Since writing a story about proposed legislation that would force automakers to boost their average fuel economy to 35 mpg, I've heard from an amazing number of people who think American auto executives are liars.
That's harsh, but there's no other way to put it. They think they're liars. Cheaters, too. Most believe the automakers can boost their mileage to 35 mpg any time they want, but are poor-mouthing because they don't want to damage their bottom lines.
I understand why they feel that way and I don't blame them.
Before I explain myself, however, let's back up and explain the situation from the beginning. Over the summer, the U.S. Senate signed a bill that would force automakers to reach 35 mpg by 2020, no matter their mix of cars and trucks. Automakers cried foul, arguing they couldn't possibly do that without going broke.
To be sure, all automakers disliked the legislation. But American automakers cried loudest, largely because they build so many trucks and because the legislation took virtually no note of that.
For the record, I agree with them. It doesn't take an expert to see that reaching 35 mpg is going to be tougher for Chrysler, which has a lineup of 70 percent trucks, than it is for a company with a lineup composed mostly of cars. Moreover, there is no secret carburetor or fuel injector wrapped in oily rags in a Detroit basement that could suddenly enable all trucks to reach 35 mpg tomorrow. Also, I agree American automakers shouldn't be compared to European automakers who've already reached 35 mpg. That's an apples-to-oranges comparison. Europeans don't have high percentages of trucks or minivans. They drive mostly stick shifts, which American consumers generally reject. And they use 4-cylinder engines, which won't do much good for a truck manufacturer.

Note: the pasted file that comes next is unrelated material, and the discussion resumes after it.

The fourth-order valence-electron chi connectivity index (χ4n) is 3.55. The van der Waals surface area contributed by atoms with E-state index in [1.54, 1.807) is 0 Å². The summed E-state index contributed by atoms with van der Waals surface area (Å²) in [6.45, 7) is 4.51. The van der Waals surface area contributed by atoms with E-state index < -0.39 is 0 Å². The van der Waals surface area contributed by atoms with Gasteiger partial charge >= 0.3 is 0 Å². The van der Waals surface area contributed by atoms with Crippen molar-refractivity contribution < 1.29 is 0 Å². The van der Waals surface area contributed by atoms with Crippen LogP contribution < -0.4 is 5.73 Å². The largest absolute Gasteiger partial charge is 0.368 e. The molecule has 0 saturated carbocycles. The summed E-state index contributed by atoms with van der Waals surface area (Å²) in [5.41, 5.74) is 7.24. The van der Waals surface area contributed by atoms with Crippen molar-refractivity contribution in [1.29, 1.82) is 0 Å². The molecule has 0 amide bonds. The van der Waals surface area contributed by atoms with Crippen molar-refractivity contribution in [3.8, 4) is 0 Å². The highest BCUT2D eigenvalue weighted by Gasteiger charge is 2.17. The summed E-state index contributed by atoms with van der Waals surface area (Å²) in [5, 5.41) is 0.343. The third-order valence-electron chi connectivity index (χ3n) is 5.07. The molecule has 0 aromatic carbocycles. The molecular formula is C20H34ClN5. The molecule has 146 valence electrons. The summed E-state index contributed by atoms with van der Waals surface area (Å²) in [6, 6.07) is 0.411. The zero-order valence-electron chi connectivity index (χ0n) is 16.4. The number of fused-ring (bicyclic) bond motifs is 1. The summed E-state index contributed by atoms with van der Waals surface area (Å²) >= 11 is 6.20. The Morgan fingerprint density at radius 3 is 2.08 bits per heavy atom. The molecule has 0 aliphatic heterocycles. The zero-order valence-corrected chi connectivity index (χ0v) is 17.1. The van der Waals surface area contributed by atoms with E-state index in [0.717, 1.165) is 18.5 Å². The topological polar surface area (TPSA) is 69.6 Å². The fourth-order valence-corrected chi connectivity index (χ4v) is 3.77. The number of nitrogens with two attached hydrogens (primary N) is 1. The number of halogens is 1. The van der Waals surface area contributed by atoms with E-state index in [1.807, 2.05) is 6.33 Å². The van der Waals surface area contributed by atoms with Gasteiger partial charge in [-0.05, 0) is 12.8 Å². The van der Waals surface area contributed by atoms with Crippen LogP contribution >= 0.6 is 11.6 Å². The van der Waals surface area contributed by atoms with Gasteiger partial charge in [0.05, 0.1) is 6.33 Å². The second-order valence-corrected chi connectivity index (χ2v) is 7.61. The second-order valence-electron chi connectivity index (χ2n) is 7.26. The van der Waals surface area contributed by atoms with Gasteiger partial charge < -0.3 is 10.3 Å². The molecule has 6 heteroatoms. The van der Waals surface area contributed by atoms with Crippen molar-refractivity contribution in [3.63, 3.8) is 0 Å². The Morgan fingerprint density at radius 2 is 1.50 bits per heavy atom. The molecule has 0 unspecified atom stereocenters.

That said, I still sympathize with those who say American auto executives are liars. Why?
Because they're not above twisting the truth. In the past, they've repeatedly shot their own credibility by saying they couldn't meet CAFE, by saying air bags wouldn't help promote automotive safety, by saying air bags would break them financially and by saying, inexplicably, that they didn't want seat belts. And, oh yes, they also claimed that their quality and reliability was on a par with the Japanese in the 1980s, when everyone with a pulse knew it wasn't true.
So now, they want the American public — car buyers, legislators and environmentalists — to believe them when they say this legislation will break them. And it would appear they're telling the truth. To turn their businesses in another direction, to jettison truck designs, to develop new technologies and incorporate them in a brand new fleet of vehicles while still remaining competitive in the face of overwhelming financial pressures … that seems like an awfully tall order.
So, yes, the financial wolf is at the door. The problem is, American automakers have cried wolf too many times in the past.
Sadly, the American public isn't buying it this time.
Bob Shull, deputy director of auto safety and regulatory policy for Public Citizen, explains why he thinks automakers have the technology within reach to acheive 35 mpg by 2020.
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